ABSTRACT: If the ecosystems that we are part of and rely on are to flourish, we must urgently transform how we live, and how we imagine living. Design education has a critical role to play in this transformation, as design is a materially engaged, world-building activity. Design is complicit in the problems we are facing, and informs and shapes how people live. In this article, I seed ideas about design research education for global challenges. I speak to the merits of post-disciplinary and hybrid strategies, and look to science for clues about how to respond to twenty-first-century challenges through design. I posit sustainability brokering as a new pathway for design, and anticipating alternative futures as a critical step in developing transformative innovation. I then propose participatory research through design as a foundational methodology; describe four pillars of practice to scaffold sophisticated research at undergraduate and master’s level; and lay out a work plan for building research capacity in a doctoral school. Through this process, I articulate core skills that design researchers will likely require if they are to contribute to global challenges constructively. My aim is to seed fruitful regenerative discussion with these propositions.

I was fortunate to have another paper included in the Nordes proceedings. This one reports on a workshop undertaken at DIS2020, the ACM Designing Interactive Systems conference. The workshop is part of an ongoing series of work that experimentally examines how design, as world-making, can assist us in envisioning the futures that we so badly need to be moving towards. At the workshop, my coauthors and I worked with a diverse group of design researchers to develop new imaginaries around food-tech and multi-species futures, using food as subject, object and material for our inquiry. The outcomes are brought together in a More-Than-Human Food Futures Cookbook that, to our delight, has been included in the EU Responsible Research and Innovation Toolkit (RRI Tools) – an online resource that brings together tools, techniques, and methods for conducting RRI. The RRI Tools website provides rich resources and discussion around what RRI is, and its importance in tackling societal challenges.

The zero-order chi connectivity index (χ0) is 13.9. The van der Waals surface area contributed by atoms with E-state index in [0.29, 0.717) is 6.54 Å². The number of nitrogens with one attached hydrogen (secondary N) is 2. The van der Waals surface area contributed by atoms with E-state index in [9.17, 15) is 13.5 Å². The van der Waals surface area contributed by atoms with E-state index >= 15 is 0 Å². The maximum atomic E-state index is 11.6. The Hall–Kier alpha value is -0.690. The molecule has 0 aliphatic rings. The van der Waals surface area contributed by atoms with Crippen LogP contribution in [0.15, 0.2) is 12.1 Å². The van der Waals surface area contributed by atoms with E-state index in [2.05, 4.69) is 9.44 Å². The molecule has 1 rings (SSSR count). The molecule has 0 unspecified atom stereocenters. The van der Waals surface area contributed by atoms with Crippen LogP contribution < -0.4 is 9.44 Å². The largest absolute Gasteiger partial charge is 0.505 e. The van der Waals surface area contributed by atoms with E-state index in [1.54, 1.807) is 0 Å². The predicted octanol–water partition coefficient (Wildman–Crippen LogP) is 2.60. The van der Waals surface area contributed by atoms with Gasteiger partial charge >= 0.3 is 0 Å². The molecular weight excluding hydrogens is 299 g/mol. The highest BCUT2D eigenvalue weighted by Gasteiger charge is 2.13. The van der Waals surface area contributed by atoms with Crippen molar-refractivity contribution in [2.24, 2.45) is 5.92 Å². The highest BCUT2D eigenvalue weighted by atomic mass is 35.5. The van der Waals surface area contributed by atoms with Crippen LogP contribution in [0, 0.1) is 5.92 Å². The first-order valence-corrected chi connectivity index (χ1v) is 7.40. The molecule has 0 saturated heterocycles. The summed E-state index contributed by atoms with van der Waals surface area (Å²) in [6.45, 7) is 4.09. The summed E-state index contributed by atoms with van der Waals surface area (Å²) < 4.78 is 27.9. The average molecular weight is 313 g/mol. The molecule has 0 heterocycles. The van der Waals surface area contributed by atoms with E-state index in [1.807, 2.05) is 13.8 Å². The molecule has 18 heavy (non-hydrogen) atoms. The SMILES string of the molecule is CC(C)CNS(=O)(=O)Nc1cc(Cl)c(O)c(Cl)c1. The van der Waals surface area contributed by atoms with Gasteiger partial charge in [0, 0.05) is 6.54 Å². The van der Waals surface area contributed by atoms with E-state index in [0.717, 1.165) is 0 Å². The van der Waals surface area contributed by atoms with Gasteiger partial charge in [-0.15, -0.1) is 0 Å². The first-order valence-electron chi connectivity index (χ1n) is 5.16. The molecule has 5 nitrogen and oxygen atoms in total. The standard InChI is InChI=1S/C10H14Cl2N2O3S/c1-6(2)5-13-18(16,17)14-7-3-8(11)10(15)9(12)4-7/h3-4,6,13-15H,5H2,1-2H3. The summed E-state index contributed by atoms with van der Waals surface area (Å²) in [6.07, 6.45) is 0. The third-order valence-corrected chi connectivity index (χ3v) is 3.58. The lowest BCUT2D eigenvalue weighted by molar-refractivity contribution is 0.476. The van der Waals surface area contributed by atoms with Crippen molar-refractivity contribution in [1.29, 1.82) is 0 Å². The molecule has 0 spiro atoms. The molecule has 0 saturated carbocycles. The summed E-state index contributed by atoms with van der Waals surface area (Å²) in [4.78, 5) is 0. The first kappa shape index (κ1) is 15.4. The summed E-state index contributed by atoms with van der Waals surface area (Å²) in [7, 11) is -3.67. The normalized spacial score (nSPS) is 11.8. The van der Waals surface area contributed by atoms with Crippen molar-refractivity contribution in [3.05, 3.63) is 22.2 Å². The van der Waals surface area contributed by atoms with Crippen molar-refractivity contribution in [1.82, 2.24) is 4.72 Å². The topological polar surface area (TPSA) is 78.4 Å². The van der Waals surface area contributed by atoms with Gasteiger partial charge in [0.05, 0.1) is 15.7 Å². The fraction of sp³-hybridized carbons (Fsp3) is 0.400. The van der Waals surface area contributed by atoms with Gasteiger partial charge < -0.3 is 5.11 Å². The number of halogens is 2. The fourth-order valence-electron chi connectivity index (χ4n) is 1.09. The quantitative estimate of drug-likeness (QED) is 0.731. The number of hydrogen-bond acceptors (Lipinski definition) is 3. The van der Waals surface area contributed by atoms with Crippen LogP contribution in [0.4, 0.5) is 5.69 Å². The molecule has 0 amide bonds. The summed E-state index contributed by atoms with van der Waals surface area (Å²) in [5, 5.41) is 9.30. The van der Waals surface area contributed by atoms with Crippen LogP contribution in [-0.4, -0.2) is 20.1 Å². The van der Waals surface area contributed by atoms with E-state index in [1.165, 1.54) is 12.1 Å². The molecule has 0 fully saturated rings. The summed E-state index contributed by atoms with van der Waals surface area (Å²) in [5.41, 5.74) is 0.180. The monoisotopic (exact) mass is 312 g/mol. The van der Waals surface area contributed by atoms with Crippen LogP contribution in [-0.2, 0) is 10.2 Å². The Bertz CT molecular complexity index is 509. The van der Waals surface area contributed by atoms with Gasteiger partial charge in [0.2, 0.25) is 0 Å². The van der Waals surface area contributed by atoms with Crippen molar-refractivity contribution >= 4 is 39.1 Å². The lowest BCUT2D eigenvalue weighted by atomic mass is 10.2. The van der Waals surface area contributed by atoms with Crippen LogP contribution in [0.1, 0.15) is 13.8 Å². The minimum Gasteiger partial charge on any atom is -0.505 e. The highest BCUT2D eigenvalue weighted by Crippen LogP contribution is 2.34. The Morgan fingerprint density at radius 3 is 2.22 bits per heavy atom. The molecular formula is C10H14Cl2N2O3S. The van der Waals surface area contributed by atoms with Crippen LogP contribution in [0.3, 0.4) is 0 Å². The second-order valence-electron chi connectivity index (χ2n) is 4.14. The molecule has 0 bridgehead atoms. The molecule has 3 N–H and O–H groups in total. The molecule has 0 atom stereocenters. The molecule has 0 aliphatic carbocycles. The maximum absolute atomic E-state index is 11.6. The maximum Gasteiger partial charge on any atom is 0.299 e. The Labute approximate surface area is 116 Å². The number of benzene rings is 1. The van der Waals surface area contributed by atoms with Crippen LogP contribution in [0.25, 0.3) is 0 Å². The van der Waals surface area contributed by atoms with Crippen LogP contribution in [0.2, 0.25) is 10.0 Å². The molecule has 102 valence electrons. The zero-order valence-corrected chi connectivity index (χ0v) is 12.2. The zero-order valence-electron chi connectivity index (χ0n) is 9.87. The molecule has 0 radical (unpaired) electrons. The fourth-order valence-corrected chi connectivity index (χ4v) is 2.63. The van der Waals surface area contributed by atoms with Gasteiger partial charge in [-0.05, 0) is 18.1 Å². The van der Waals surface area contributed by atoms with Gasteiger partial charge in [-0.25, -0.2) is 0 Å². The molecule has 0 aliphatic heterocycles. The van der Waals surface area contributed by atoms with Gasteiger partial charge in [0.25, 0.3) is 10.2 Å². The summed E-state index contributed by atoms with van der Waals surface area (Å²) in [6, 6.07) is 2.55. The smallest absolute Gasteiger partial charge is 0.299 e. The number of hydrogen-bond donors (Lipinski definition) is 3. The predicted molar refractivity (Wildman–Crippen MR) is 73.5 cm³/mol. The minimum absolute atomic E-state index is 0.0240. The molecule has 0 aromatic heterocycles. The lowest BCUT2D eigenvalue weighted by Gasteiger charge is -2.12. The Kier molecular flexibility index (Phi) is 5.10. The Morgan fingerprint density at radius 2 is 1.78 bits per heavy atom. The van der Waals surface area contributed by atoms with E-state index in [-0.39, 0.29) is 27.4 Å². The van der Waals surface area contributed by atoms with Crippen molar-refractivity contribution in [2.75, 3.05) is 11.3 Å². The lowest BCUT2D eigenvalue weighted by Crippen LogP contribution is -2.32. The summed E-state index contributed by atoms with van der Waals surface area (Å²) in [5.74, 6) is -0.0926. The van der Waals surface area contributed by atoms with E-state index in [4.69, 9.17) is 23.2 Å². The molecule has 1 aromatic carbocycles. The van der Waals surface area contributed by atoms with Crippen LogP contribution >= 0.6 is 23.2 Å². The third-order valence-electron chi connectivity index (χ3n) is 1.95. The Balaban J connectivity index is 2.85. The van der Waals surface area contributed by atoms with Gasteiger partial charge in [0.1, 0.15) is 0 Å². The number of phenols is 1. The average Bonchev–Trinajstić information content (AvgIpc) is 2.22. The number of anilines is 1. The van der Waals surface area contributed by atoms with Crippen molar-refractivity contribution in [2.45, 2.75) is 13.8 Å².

You can find the Nordes article here:

Wilde, D.* Dolejšová, M.* van Gaalen, S., Altarriba Bertran, F., Davis H., Raven, P. G. Troubling the Impact of Future Food Imaginaries. Nordes 2021. pp.115-124.

ABSTRACT: Global scale transformation is urgently required if we hope to stabilise socio-ecological systems. While design contributes to social and ecological un-sustainability, it can also play a pivotal role in bringing us towards more positive, inclusive ways of living and being within the planetary ecosystem. Experimental, co-creative design provides powerful tools for prompting critical thinking and inspiring new imaginaries. We engage with these possibilities, and explore their role in societal transition. We present an experimental food design workshop that aims to engender fantastical and plausible possibilities for regenerative (more-than- human) future food practices. We reflect on how to move from such imaginaries to ‘implementable nows’ that is, transformative innovations that might be enacted today. We provide inspiration and methodological guidance for designers interested in the social imaginaries brought forth through world-making efforts; leapfrogging the adjacent possible and reorienting situated practices towards better – socio-ecologically just – futures. 

If you’re interested in this work, please join my colleagues and I as we bring together diverse stakeholders from across civil and civic society to backcast from the [better] futures we envision, to scaffold effective action towards ethical societal transition, today.